Discovering Siena

Next time I go to Siena, this is what I want: an Italian guide who speaks English and explains all the historic things I’m looking at.


Even more important, he or she must drive me around in a souped-up golf cart to negotiate the impossibly steep streets.

I have gained such respect for residents in these hill towns. There is no need for fitness gyms here–just walk straight uphill everywhere you go. And downhill isn’t easy either. Once I thought I would pitch right over and roll like an old cartoon character down to the bottom.

IMG_1994.JPGEven without a guide or cart, I still managed to find some remarkable sites in Siena, quite by accident. Imagine what I might have found if I knew what I was doing!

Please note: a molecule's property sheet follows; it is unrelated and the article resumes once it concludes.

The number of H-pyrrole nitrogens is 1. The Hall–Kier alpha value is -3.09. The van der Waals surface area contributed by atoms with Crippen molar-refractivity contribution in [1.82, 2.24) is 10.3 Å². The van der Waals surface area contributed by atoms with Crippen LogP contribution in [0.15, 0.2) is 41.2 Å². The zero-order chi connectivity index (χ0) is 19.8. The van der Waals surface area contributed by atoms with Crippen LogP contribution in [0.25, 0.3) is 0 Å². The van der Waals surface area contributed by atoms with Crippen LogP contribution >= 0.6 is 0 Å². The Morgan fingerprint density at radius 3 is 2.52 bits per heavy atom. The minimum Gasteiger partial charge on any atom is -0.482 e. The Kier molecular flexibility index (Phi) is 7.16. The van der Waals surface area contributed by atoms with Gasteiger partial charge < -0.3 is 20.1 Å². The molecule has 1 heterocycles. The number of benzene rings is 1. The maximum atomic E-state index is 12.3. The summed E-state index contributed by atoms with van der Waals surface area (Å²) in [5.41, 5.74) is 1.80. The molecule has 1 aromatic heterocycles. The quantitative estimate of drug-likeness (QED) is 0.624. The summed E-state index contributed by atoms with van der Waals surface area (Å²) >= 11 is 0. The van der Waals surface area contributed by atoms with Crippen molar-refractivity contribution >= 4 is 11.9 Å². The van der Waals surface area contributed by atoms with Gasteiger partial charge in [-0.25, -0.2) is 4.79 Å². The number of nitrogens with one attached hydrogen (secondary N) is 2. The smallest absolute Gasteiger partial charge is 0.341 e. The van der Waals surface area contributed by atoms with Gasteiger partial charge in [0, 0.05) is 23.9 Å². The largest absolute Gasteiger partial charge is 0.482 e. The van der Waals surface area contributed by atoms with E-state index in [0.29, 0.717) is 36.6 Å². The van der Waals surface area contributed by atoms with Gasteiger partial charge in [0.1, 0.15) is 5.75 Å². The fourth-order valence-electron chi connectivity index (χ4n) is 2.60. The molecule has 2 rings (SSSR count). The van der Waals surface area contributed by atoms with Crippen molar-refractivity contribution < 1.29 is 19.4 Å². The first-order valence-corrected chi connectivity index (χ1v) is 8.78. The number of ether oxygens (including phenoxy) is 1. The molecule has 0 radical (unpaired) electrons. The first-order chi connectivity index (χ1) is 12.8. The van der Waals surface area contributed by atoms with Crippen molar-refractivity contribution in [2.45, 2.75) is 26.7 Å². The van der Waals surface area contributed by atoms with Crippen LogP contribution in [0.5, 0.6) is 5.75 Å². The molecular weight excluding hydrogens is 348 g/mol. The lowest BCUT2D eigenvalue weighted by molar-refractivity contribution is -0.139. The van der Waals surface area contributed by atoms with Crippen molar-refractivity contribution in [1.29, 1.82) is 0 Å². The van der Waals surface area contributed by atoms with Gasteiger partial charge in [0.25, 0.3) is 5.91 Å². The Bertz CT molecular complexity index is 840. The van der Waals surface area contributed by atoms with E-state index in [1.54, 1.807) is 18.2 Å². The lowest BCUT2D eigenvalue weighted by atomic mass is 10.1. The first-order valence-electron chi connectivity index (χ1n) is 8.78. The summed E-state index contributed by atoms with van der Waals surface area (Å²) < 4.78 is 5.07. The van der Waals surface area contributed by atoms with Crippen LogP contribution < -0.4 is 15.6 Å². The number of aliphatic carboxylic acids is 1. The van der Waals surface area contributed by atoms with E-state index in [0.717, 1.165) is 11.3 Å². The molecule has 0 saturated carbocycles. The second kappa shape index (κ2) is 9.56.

I spent a few hours having lunch in the Piazza del Campo and people watching.

IMG_1978.JPGI couldn’t miss the magnificently ornate Duomo in Siena.

IMG_2006.JPGOutside the Duomo on a pedestal was this statue:


Also, right inside the Duomo was this inlaid marble decoration on the floor:

IMG_2014I remember when I was a little girl how strange these pictures were. Then I learned the legend of Romulus and Remus, two abandoned twin brothers who were rescued and nourished by a she-wolf. They grew up to be the founders of Rome. The connection with Siena is that Remus’ two sons were the founders of Siena.

IMG_2020.JPGThis was part of the ceiling inside a small part of the Duomo called the Libreria Piccolimi.  Every centimeter was decorated by hand, by masters, hundreds of years ago. And the rest of the enormous Duomo was equally magnificent.

IMG_2033.JPGThis is what I discovered in just a few hours without a guide. I’ll be back, hopefully more informed!

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